She was getting to be an old lady. You see, she was 26 years old. She did her best and was quite reliable but she tended to huff and puff every time she came to a hill. And she was hot, uncomfortably hot on a sunny summer's day.

One day I said to my husband Andy, “If we had a vehicle that wasn’t quite so ancient we might be inclined to travel further afield. And if it was air conditioned, we could go places even in summer.”

So one Saturday afternoon we travelled up to Sydney to have a look around a few second-hand car yards. Before too long we’d found the perfect vehicle. Andy said, “Let’s go home and think about it,” but I replied, “Let’s just buy it.” He likes to think about things for a while. I like to be decisive.

The girls were so excited when they heard we were getting a 'new' car. 

“It’s got cup holders?”

“And air conditioning?”

“We’ll be able to go more places…”

“… even when the weather is hot.”

“Will we be able to go to the beach, please?”

“When will Dad pick up the new car?”

“On Tuesday afternoon.”

Tuesday arrived. As the girls and I walked up the driveway, on our way to the bush tracks for our early morning run, I said, “Take a last look at the van. It won’t be here when we get home. We won’t see it again.”

All of a sudden we felt rather sad. What would happen to our van? Would anyone want such an old vehicle or would it end up at the wrecker's scrapyard?

“It was a great van, wasn't it?” I said.

“Yes, it took us to a lot of places.”

"We had a lot of fun in it."

“It hardly ever broke down...”

“,,,even though it was old.”

We stood lost in thought for a moment. No one was smiling.

Then I said, “When Dad gets home this evening, he’ll be driving the new car.” 

We all smiled.

“Stand by the van and I’ll take one last photo,” I said, holding out my iPod camera. So the girls lined up and smiled and I clicked a few times: some memories captured forever.

We bought that van a few days before our son Thomas was born. We didn’t really need a new vehicle. There were 7 of us and our vehicle had 7 seats. Even with a new baby soon to be born, we wouldn’t need an extra seat, because no one expected Thomas to live after birth. But I insisted we buy a new car anyway. Why? Despite the doctor telling me we had to accept the fact that Thomas would die, I guess I couldn't let go of hope. We might have buckled him into a baby seat and taken him home. God could have worked a miracle. I needed hope to survive, so we bought a bigger vehicle with one extra seat: Thomas’ seat... just in case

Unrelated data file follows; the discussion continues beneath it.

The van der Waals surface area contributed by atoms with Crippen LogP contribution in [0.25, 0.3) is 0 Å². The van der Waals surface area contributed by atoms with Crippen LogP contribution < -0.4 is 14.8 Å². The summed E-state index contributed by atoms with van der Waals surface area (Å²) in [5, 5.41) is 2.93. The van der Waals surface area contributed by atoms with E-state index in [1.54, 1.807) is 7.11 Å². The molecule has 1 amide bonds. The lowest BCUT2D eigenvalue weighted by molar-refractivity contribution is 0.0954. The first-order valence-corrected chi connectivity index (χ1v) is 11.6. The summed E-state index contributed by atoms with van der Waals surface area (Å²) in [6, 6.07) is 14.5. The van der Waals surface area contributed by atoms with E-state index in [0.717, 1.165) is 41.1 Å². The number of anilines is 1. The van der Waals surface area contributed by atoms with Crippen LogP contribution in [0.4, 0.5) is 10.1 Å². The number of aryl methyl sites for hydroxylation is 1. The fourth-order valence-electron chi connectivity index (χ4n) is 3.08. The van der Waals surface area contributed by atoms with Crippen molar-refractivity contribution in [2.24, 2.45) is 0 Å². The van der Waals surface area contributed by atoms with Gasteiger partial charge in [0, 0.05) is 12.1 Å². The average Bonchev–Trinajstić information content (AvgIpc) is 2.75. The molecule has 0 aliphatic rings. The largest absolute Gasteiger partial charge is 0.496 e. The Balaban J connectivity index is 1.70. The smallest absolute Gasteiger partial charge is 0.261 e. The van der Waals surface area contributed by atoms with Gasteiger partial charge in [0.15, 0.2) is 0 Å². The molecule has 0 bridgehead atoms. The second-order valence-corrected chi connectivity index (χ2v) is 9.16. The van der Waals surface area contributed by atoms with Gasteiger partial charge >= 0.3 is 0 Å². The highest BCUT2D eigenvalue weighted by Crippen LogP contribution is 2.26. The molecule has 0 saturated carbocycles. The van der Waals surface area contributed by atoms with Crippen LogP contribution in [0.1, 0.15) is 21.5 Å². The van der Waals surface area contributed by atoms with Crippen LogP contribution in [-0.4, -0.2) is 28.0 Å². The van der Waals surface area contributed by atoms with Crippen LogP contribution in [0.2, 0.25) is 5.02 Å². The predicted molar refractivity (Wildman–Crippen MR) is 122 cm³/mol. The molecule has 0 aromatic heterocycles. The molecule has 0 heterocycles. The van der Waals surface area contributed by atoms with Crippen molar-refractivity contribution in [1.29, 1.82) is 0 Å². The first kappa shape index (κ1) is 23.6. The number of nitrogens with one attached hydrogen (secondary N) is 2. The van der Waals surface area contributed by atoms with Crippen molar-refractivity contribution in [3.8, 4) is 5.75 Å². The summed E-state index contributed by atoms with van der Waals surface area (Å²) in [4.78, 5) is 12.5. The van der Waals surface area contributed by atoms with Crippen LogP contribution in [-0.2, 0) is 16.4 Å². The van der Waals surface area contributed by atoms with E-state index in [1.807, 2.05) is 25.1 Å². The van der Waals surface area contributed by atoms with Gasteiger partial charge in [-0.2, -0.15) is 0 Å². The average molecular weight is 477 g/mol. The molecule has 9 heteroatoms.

And Thomas did travel in that van. For a whole week and a half we occupied the driver’s seat together, Thomas tucked up safely under my heart. But we never buckled him into a baby carrier. He never sat on his very own seat.

Thomas was born. He lived a day and then he died. Several days before we buried our baby, we visited him at our local funeral home. We held him one last time and kissed him goodbye.

And for months afterwards, whenever I drove past that funeral home, I couldn’t help thinking, “Thomas was once in that building.” I imagined him as we’d last seen him, dressed in his frothy cream baptismal gown. I remembered how he’d felt, his legs escaping my arms like a rag doll’s. 

Then one day, when my eyes turned automatically towards the funeral home, as I drove past, I got a shock. The funeral home was no longer there. It had moved to new premises, further down the road. A science research centre now occupied the building. I was rather distraught. How could someone have done such a thing? Didn’t they know that this was one of ‘Thomas’ places’? The room where we’d last held him was no longer the same. It now had another function. What was standing on the spot where Thomas’ coffin had stood? A desk? A printer? A piece of scientific equipment?

Another one of ‘Thomas’ places’ disappeared on the day we traded our old van for the newer car. On that Tuesday morning as we walked towards the bush tracks I thought about how I would never again think, as I drove along, “Thomas once travelled in this van with us.”

Andy came home that evening with a shiny silver 7 seater car. The girls jumped up and down, their faces alight with delight. They climbed in and out of the car. They tried out the cup holders. They buckled up their seat belts quickly when Andy offered to take them for a ride. So much excitement over a car!

Our first big outing in our new vehicle was to the beach, just as the kids had hoped. I am sure we smiled the whole way there, as Andy drove effortlessly down the steep windy road towards the coast. And despite it being a very hot day, we remained beautifully cool, an air-conditioned breeze blowing in our faces. The girls spent a wonderful afternoon riding the waves and building a sand mermaid. I just sat on the sand and drank in their happiness.

So another of ‘Thomas’ places’ has gone. Something else associated with our baby has disappeared. I could be very sad about this, but I'm not.

Sometimes we have to let go of the old so we can receive the new. New adventures and new joys lie ahead of us. 

“Maybe I could arrange another beach holiday for next spring,” I say. It’s been a few years since we last went away for a proper holiday. “Perhaps we could travel all the way up the coast to Smiths Lake again. It would be a very easy journey in the new car.”